Hi! I’m new on here and am learning so much about what goes into buying a good mattress. I live in the Alexandria, VA area and was wondering if you know the best places to buy good mattresses factory-direct from manufactorers here?
The better options and possibilities in the Alexandria, VA area I’m aware of are listed in post #2 here.
Thanks so much for getting back to me. I saw there’s a Healthy Back store just down the street from me and did visit for a few minutes yesterday. I will visit them again when I have more time. They have a new line that’s just come out called Embrace. Very pricey though. My friend mentioned the House of Foam in Baltimore, MD. Have you heard of that one?
I saw them on their site but they don’t list the density of the foams so of course you would need to find that out to make any meaningful assessments about quality or value of the line.
Yes … they are more of a foam supplier but I have talked with them and they have some very high quality polyfoam along with memory foam available although they don’t carry any latex (he is considering it). Based on my conversation with him I would say he is knowledgeable and “good people” and would be worth a call and/or a visit if you are looking for the types of materials he carries in your mattress.
Great, I will check both of them out then for more information. Thank you so much once again!
Hi Phoenix. I talked with Robert at the American Foam Center and discussed what I’d like. I am 170 lbs and my partner is about 300 lbs. We discussed making only a Talalay latex core 6 inches, queen size, for $1624. He said a topper, or comfort layer was not needed and would only add $300 more to the price. My partner felt that that price was way too much and asked about the Dunlop latex instead. Dunlop brought it down to $1120. Robert also recommended the 44 ILD for our weights as well. Do these prices seem reasonable for these types of beds, with no additional comfort layer and no box support (I have my own box support, which Robert said could serve as the foundation)?
Post #21 here has a list of the members here that I use for making value comparisons. To get to “roughly equivalent” local value I would add about 20% - 25% to the range of prices there to offset the increased risk of an online purchase vs a local purchase. Of course each person may have a different risk tolerance and choose a different number to get to “equivalent value”.
Some of the other parts that will affect both the price of a mattress and its value to each person are the other options and benefits that come from dealing with a particular store or retailer both before, during, and after a purchase and which can’t be separated from the cost of the mattress itself. Some of the many things that may be included in the value of a mattress is listed in post #46 here and is part of what I call each person’s “personal value equation”
When you are considering latex and making comparisons then it’s also important to make apples to apples comparisons. This means making sure you are comparing the same type and blend of latex. Talalay comes in 100% natural and blended versions and Dunlop also comes in 100% natural and different blends as well.
I would also consider the type of cover that is being used because this can also be a significant part of the cost of a mattress.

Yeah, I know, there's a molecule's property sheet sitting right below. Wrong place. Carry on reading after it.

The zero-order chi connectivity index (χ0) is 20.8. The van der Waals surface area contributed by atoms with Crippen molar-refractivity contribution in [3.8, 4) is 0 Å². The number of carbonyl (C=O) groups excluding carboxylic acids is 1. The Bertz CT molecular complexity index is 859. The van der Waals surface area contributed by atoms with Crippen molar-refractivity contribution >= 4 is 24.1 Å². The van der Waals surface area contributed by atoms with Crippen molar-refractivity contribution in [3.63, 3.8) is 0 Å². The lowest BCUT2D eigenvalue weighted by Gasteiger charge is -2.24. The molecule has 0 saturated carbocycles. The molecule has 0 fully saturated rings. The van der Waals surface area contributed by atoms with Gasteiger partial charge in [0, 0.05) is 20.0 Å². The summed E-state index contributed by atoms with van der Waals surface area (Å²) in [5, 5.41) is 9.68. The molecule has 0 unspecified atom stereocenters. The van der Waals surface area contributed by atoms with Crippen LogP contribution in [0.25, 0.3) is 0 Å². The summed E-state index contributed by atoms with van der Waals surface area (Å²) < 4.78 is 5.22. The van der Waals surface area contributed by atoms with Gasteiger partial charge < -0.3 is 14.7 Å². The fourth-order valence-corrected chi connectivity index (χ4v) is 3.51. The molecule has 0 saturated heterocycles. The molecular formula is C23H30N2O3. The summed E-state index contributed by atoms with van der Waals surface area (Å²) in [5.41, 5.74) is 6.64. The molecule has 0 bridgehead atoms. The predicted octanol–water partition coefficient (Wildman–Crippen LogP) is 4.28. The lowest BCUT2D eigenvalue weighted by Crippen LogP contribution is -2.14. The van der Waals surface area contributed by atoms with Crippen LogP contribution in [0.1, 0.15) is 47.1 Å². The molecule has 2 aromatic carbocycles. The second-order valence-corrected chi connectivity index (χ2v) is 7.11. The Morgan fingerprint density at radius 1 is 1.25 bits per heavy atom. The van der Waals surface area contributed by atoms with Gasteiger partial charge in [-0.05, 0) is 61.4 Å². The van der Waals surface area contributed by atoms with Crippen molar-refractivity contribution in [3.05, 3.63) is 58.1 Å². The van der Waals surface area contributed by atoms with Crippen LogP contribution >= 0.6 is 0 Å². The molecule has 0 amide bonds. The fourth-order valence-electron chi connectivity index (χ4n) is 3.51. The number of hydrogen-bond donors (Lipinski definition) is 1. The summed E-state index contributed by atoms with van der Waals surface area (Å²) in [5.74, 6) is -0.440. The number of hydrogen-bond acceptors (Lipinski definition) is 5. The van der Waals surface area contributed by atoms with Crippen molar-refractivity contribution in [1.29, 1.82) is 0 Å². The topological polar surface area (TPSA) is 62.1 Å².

Having said all that … if the Talalay they are using is blended Talalay then on a raw materials basis the single 6" layer would seem a little on the costly side yes. The extra 3" for $300 (if its the same Talalay) seems like a good price and the two together would also be much more reasonable in this case. The Dunlop … if it’s 100% natural also seems to be much better value and with an extra 3" for $300 would be good value (assuming that the Dunlop is 100% natural and depending on the cover).
Sleeping directly on 44 ILD Talalay also seems very firm to me and is the firmest Talalay latex they make. It is typically used in “super firm” support layers. You can see the Latex International ILD range here.
Your own personal testing would also be more accurate than any “theory at a distance” but a 6" base layer with no comfort layers may be a bit on the thin side for someone that was 300 lbs IMO. If you make up for this by making it so firm then you would be sacrificing pressure relief and the lighter part of the couple (in this case you) would likely experience pressure points and possibly both of you well. It certainly doesn’t seem to me to be in the “normal” range.
Great information to consider. I will call Robert tomorrow and ask him were his prices for 100% Talalay or Dunlop, or blended. It also clicked that if the materials are all the same and Robert is willing to add only $300 more for a comfort layer (resulting in an 8 or 9" pure latex mattress), the $1590 might be worth it. My partner and I will also visit his “showroom” on Saturday to get a “feel” for the various levels of firmness.
My partner and I discussed our optoins and I’d like you to consider our construction (our spending limit is $1400):
For a 9" mattress: Comfort layer[/b]: 2" Talalay (100%) N2
Middle Layer: 2" Talalay Classic, 28 or 32 ILD; this will provide me, the lighter of the duo, some measure of firmness, but avoid hitting the super firm support core too soon leading to pressure points as youmentioned. This middle layer will also allow my partner, who is heavier, to obtain the cradling and pressure relief needed from the upper layers Support Core: 5" Dunlop (Blended), 44 ILD
The “progressive” construction that includes blended latex will hopefully allow us to remain within our budget while providing quality materials in a thicker mattress.
I know that you focus on density for the comfort layers and not so much on the inches (nothing less that 4 lbs). Can this construction provide 4 lbs of density in the comfort layers (that includes the middle and upper/topper) even with the blended materials?
Does density matter in the core layer as well, or only the amount of inches?